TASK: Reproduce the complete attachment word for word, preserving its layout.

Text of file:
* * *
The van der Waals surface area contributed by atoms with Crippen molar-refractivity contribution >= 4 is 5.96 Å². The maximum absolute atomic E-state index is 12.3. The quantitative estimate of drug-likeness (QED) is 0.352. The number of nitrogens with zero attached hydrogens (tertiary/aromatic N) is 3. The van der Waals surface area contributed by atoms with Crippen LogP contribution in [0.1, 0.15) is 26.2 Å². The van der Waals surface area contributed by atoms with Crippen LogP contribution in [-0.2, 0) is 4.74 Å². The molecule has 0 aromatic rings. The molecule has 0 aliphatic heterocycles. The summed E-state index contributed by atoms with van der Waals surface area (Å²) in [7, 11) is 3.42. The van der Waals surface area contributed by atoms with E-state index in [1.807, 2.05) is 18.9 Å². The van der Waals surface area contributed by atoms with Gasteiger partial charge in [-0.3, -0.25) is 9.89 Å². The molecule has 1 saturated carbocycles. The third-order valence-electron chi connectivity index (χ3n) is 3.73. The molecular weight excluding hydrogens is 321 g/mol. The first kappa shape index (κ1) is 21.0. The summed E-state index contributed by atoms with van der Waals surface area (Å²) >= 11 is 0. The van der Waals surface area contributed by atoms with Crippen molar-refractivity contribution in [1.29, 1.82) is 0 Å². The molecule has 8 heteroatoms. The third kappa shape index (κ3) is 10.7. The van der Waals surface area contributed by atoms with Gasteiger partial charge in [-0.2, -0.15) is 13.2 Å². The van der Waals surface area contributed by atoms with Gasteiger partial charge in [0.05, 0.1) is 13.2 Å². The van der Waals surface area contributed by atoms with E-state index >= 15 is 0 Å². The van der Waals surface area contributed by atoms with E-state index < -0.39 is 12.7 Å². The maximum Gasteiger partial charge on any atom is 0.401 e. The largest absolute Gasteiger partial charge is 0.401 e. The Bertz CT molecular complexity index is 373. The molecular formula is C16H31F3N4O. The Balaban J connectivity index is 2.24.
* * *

The van der Waals surface area contributed by atoms with Crippen molar-refractivity contribution >= 4 is 5.96 Å². The maximum absolute atomic E-state index is 12.3. The quantitative estimate of drug-likeness (QED) is 0.352. The number of nitrogens with zero attached hydrogens (tertiary/aromatic N) is 3. The van der Waals surface area contributed by atoms with Crippen LogP contribution in [0.1, 0.15) is 26.2 Å². The van der Waals surface area contributed by atoms with Crippen LogP contribution in [-0.2, 0) is 4.74 Å². The molecule has 0 aromatic rings. The molecule has 0 aliphatic heterocycles. The summed E-state index contributed by atoms with van der Waals surface area (Å²) in [7, 11) is 3.42. The van der Waals surface area contributed by atoms with E-state index in [1.807, 2.05) is 18.9 Å². The van der Waals surface area contributed by atoms with Gasteiger partial charge in [-0.3, -0.25) is 9.89 Å². The molecule has 1 saturated carbocycles. The third-order valence-electron chi connectivity index (χ3n) is 3.73. The molecular weight excluding hydrogens is 321 g/mol. The first kappa shape index (κ1) is 21.0. The summed E-state index contributed by atoms with van der Waals surface area (Å²) >= 11 is 0. The van der Waals surface area contributed by atoms with Crippen molar-refractivity contribution in [1.29, 1.82) is 0 Å². The molecule has 8 heteroatoms. The third kappa shape index (κ3) is 10.7. The van der Waals surface area contributed by atoms with Gasteiger partial charge in [-0.2, -0.15) is 13.2 Å². The van der Waals surface area contributed by atoms with Gasteiger partial charge in [0.05, 0.1) is 13.2 Å². The van der Waals surface area contributed by atoms with E-state index >= 15 is 0 Å². The van der Waals surface area contributed by atoms with E-state index < -0.39 is 12.7 Å². The maximum Gasteiger partial charge on any atom is 0.401 e. The largest absolute Gasteiger partial charge is 0.401 e. The Bertz CT molecular complexity index is 373. The molecular formula is C16H31F3N4O. The Balaban J connectivity index is 2.24.